Owners will soon have two-way conversations with their pets, scientists say

Scientists have been creating technologies that can use artificial intelligence to discern what animals are saying — students at Tel Aviv University in Israel have even ‘translated’ bats’ communication sounds

Experts say humans will soon start eavesdropping on animals’ conversations

Scientists claim we will soon have a two-way conversation with our pets thanks to the invention of the ‘Dr. Dolittle Machine’.

Experts around the world are involved in the creation of various technologies that can use artificial intelligence to discern what animals are saying, who they are communicating with and, in some cases, even identifying which creatures are talking.

In an experiment conducted by a team at Tel Aviv University in Israel, students used ultrasonic frequency detectors to “translate” the humming noises of bats.

Dr Yossi Yoval told BBC Radio 4 the discovery was “like a miracle, like magic”.

He explained that bats emit signals of mixed frequencies that echo in their surroundings.

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Experts have been studying who animals are communicating with and which creatures are talking


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The bat’s brain can then pick up these echoes and use them to create a picture in their minds, like “zoom in and out with your eyes.”

Doctors say it’s similar to — but not explicitly — their animal “language.”

Dr Yossi said: “Echolocation, although its primary function is perception, can definitely be used to convey social information.

“There’s a lot of literature on bat eavesdropping, listening to what other bats are saying.”

But with the help of artificial intelligence, humans, too, could soon begin eavesdropping on animals’ conversations, he said.

“Machine learning could revolutionize our understanding of animal communication,” he said.

“We recorded several bats over several months … annotating the context in which these sounds were made.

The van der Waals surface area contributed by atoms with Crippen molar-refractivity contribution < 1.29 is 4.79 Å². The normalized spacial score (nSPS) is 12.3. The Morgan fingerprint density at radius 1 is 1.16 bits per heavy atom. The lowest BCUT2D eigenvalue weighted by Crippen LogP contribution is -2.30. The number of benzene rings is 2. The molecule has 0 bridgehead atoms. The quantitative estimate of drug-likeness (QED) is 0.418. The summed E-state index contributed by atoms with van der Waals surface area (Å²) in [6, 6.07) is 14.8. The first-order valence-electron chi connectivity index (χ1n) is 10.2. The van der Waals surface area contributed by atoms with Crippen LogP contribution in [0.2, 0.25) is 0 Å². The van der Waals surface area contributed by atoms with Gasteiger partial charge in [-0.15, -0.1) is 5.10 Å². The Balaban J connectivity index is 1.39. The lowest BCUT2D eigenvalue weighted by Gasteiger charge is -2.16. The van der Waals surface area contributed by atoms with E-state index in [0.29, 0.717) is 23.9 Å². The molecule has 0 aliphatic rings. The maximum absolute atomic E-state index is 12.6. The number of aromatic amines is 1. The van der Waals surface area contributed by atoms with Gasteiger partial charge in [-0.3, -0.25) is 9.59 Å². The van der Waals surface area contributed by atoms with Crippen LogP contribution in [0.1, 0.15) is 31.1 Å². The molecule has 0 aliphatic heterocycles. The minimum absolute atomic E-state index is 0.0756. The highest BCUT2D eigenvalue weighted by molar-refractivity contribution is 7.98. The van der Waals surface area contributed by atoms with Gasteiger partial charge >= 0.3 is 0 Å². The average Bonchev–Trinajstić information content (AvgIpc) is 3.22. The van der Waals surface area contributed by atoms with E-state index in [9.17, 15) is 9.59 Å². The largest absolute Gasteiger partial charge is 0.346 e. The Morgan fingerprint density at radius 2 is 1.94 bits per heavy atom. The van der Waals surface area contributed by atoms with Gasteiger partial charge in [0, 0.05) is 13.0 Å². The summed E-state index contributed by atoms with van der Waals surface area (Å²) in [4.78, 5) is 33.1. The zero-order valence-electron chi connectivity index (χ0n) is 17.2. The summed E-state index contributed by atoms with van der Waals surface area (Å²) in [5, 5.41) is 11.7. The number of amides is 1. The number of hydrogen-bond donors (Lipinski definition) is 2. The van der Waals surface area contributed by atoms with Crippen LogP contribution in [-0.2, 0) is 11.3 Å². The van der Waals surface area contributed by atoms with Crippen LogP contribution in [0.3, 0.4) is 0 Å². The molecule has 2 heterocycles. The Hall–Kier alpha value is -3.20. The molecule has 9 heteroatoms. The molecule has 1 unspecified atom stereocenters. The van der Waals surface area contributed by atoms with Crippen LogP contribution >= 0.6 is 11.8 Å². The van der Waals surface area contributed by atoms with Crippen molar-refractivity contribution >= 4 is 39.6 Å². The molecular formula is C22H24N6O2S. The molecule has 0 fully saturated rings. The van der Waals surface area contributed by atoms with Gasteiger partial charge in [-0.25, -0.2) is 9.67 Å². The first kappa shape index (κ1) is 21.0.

One day, owners may understand their pets on another level


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“We show that we can determine the context of a vocalization based on its spectral parameters.

“So we can say that this vocalization is coming from the competition for food with a very high degree of accuracy.”

The team found that they could also pinpoint who was speaking, such as whether it was a male arguing over food.

None of this would have been possible without the help of technology, the zoology lecturer said.

“To listen to these different interactions, the truth is that it’s hard to hear the difference between them,” he said.

“But once you use these machine learning algorithms, we try to find the differences between them.”

Cognitive scientist Natalie Uomini is conducting a similar study of crow communication using another “Dr Dolittle machine,” studying New Caledonian crows on a small Pacific island.

She hopes the artificial intelligence she uses in her research will soon be able to discern which crow said what and to whom.

Clever crows carve hooks from branches, fish food from crevices, and communicate with rattling sounds and movements.

“We’re not yet sure what makes an individual call, and that’s what machine learning can tell us,” she said.

“Whatever the individual features in sounds, they may be similar to the way humans distinguish one from another.”

Meanwhile, Linda Erb of the Dolphin Research Center in Key West, Florida, built a keyboard-like machine to communicate with her beloved sea creatures.

She came up with the idea after a strange encounter with a dolphin named Teresa – she thought it told her she was pregnant and used echolocation to give her a strange “tingling sensation” in the back of her neck.

Linda said: “You might think a keyboard for a dolphin without hands sounds a little weird, but they’re very manipulative and they can use different parts of their body to manipulate objects, including their beaks.

“Dolphins hear a specific computer-generated whistle that is novel to them, and they get a specific object or activity.

“Essentially, it’s like giving the dolphins a vending machine…they show patterns very similar to what we see when young children learn language.”

But the team at the research center was stunned when the dolphins started mimicking the signals — their keyboards made a “ball” sound when they encountered a ball, and even combined words to ask about things like belly rubs.

Robotics expert Daniela Rus, another scientist working on the “Dolittle machine,” suggested that if humans do crack the code to communicate with animals, the first thing they should say to animals is “sorry.”

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